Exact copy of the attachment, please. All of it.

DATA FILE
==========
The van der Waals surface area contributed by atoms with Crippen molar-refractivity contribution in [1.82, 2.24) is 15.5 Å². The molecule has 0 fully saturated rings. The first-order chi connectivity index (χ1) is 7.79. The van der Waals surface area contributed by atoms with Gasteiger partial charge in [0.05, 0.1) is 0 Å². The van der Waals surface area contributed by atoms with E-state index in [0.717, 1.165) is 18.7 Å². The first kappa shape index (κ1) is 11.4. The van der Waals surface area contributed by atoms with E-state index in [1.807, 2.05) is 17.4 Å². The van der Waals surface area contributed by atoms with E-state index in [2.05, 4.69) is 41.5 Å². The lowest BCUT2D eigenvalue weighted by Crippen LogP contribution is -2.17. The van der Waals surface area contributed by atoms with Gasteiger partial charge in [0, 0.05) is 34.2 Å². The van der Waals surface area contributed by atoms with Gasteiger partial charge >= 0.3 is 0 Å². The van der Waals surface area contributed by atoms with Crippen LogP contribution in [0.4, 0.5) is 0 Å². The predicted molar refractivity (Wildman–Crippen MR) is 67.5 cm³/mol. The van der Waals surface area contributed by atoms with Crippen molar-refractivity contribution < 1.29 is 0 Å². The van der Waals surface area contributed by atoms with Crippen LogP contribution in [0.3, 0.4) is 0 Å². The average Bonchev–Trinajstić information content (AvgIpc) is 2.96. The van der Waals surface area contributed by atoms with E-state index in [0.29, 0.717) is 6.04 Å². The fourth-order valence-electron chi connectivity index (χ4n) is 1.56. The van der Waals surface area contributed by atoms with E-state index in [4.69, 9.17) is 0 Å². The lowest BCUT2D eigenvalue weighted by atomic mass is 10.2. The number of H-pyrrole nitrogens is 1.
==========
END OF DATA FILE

The van der Waals surface area contributed by atoms with Crippen molar-refractivity contribution in [1.82, 2.24) is 15.5 Å². The molecule has 0 fully saturated rings. The first-order chi connectivity index (χ1) is 7.79. The van der Waals surface area contributed by atoms with Gasteiger partial charge in [0.05, 0.1) is 0 Å². The van der Waals surface area contributed by atoms with E-state index in [0.717, 1.165) is 18.7 Å². The first kappa shape index (κ1) is 11.4. The van der Waals surface area contributed by atoms with E-state index in [1.807, 2.05) is 17.4 Å². The van der Waals surface area contributed by atoms with E-state index in [2.05, 4.69) is 41.5 Å². The lowest BCUT2D eigenvalue weighted by Crippen LogP contribution is -2.17. The van der Waals surface area contributed by atoms with Gasteiger partial charge in [0, 0.05) is 34.2 Å². The van der Waals surface area contributed by atoms with Gasteiger partial charge >= 0.3 is 0 Å². The van der Waals surface area contributed by atoms with Crippen LogP contribution in [0.4, 0.5) is 0 Å². The predicted molar refractivity (Wildman–Crippen MR) is 67.5 cm³/mol. The van der Waals surface area contributed by atoms with Crippen molar-refractivity contribution < 1.29 is 0 Å². The van der Waals surface area contributed by atoms with Crippen LogP contribution in [0.3, 0.4) is 0 Å². The average Bonchev–Trinajstić information content (AvgIpc) is 2.96. The van der Waals surface area contributed by atoms with E-state index in [0.29, 0.717) is 6.04 Å². The fourth-order valence-electron chi connectivity index (χ4n) is 1.56. The van der Waals surface area contributed by atoms with E-state index in [4.69, 9.17) is 0 Å². The lowest BCUT2D eigenvalue weighted by atomic mass is 10.2. The number of H-pyrrole nitrogens is 1.